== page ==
State lawmakers adjourn - sort of

Posted June 29
Updated June 30

— State lawmakers passed an adjournment resolution early Friday that will bring them back to town in August, September and then again by November to draw new legislative districts.

For many years, the state's part-time legislature went home in the summer after the long session in odd years and didn't return until after the primary elections the following year. But beginning with the Republican takeover in 2011, that practice changed, and "extra" or special sessions became standard procedure in interim periods.

The resolution unveiled in the House Rules Committee on Thursday night is closer to a punctuated recess than an adjournment.

It mandates that lawmakers will return on Aug. 3, a Thursday, to consider overrides of any vetoes issued in the interim by Gov. Roy Cooper, as well as the impeachment of state officials, conference committee agreements struck in the interim or any other live bills eligible for the session.

The bill sets the next convening date on Wednesday, Sept. 6, at which time lawmakers can take up judicial redistricting – a proposal that remains on hold after its unveiling Monday in the House Judiciary I Committee – as well as city and county redistricting. That session could also include veto overrides, constitutional amendments, appointment confirmations, impeachment of state officials and litigation.

House Democrats balked at the impeachment language in the resolution and voted against it shortly before 3 a.m. Friday. Rep. Darren Jackson, D-Wake, the House minority leader, called the resolution "petty, partisan politics."

The September convening is also expected to include a resolution to reconvene before Nov. 15 to redraw and vote on new legislative district maps. After that, the next specified date would be the 2018 short session, starting on the fairly late date of May 16.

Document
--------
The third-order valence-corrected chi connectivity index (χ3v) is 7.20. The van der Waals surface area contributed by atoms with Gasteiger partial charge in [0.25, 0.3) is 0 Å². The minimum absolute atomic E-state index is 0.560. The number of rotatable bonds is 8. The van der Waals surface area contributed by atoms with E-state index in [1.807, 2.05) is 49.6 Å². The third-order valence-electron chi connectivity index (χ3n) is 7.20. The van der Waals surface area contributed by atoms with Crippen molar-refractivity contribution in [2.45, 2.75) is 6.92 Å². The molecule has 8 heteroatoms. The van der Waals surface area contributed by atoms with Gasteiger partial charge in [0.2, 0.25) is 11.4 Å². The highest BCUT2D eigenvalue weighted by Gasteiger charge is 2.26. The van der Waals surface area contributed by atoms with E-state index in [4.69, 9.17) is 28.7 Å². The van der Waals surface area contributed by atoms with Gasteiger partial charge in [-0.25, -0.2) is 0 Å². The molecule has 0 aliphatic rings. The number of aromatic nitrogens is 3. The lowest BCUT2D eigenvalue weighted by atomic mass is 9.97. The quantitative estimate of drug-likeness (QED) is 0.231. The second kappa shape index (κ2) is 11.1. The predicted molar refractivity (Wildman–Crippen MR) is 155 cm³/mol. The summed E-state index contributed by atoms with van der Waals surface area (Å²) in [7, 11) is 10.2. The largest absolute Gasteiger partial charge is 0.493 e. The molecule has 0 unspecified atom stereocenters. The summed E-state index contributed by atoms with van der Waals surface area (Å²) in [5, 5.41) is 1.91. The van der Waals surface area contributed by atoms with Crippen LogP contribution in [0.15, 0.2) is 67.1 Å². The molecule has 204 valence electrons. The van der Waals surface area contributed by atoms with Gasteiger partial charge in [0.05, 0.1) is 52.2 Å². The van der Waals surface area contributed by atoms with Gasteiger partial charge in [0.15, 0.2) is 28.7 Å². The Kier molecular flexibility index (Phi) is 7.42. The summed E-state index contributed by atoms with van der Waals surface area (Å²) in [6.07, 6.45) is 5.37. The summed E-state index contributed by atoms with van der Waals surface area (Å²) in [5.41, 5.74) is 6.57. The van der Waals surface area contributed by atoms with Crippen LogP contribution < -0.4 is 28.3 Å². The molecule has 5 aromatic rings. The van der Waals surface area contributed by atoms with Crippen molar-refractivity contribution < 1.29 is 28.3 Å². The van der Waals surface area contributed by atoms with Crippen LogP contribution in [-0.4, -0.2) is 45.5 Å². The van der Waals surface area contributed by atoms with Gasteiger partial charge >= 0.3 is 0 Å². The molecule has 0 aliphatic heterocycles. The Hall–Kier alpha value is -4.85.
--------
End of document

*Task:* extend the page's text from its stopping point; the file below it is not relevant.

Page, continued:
House Rules Chairman David Lewis said the August meeting would be primarily for veto overrides and conference committee reports and that "earnest" work on new legislative maps would likely begin after that.

The U.S. Supreme Court ruled three weeks ago that maps drawn in 2011 illegally packed too many black voters into 19 House and nine Senate districts. The court's mandate in the case is due back in North Carolina by Friday.

House Speaker Tim Moore and Senate President Pro Tem Phil Berger appointed members to their respective redistricting committees late Thursday.

Lewis called the redistricting session and appointments "an affirmative statement to the court that we recognize the legislative districts will need to be redrawn in the coming months, and when we receive instructions from the court we will do that."

Because of statutory filing periods and overseas ballot windows, a November date for new maps would make the timing tight for a panel of three federal judges now reviewing the redistricting process to call for a special election before the regularly scheduled election in spring of 2018.


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